This Was Always About More Than a Book...

It’s hard to remember the exact moment when Jesus’ humanity started to become more real to me.  But I do remember when I first begin to realize that I was trying to “fit” the person of Jesus into my preconceived view of God, instead of allowing Jesus to radically transform my view of God.

It’s a bit like this picture—the mannequin is a model of the boy, not the other way around, right?

And when it comes to God, even though there all sorts of amazing ways in which God is revealed—not least in the Holy Scriptures, in the wonder of creation, and in the image of God we see in others—the ultimate or “final” way God is revealed to us is in Jesus, whom the writer of the Book of Hebrews describes as God’s “exact” or “precise expression” (Heb. 1.1-3).

Once that truth dawned on me —that there is no better way to see God than by looking at Jesus—it set me on a faith-shifting journey deep into the heart of the Gospel accounts to encounter, to know, to be transformed by this vibrant, living, breathing, laughing, crying, flesh-and-blood first-century figure: Jesus.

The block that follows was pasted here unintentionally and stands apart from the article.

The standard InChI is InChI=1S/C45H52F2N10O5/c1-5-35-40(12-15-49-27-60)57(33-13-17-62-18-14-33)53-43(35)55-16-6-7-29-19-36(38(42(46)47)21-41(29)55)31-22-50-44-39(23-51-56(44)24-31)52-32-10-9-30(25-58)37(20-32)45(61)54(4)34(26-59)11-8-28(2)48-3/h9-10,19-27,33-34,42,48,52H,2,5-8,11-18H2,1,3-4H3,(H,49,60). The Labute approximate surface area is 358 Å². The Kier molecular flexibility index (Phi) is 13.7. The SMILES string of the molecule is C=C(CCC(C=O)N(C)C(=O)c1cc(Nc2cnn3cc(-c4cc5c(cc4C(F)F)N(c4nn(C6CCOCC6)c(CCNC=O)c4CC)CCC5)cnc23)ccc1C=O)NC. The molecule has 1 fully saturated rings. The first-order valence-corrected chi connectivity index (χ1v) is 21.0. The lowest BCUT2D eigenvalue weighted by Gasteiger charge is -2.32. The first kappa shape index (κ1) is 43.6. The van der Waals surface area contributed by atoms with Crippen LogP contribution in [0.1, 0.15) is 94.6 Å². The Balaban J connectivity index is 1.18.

And that journey, still unfolding, is changing everything for me…


Trent Sheppard helps to pastor an urban house church called Ekklesia, and oversees Alpha's work with college and university students in New England.  He lives in Boston, Massachusetts, with his wife, Bronwyn, and their three children.  Before moving to Massachusetts, Trent lived and worked in the UK for eight years with Youth With A Mission.  He is the author of God On Campus 


Trent's teaching and travels have taken him to fifty nations, and given him the privilege of catching glimpses of Jesus all along the way—in the innocent eyes of a brilliant boy named Billy Smith in Burundi, Central Africa; in the Christlike counsel of a Coptic monk living on the outskirts of Cairo, Egypt; in the warm welcome of a bighearted family in a bustling favela in Sao Paolo, Brazil; in the indigenous sound of a Sami joik on the edge of the Arctic Circle; and—when he's at home in East Boston—in the big laughs, local service, and exceedingly rich conversation he shares with friends and family in Ekklesia.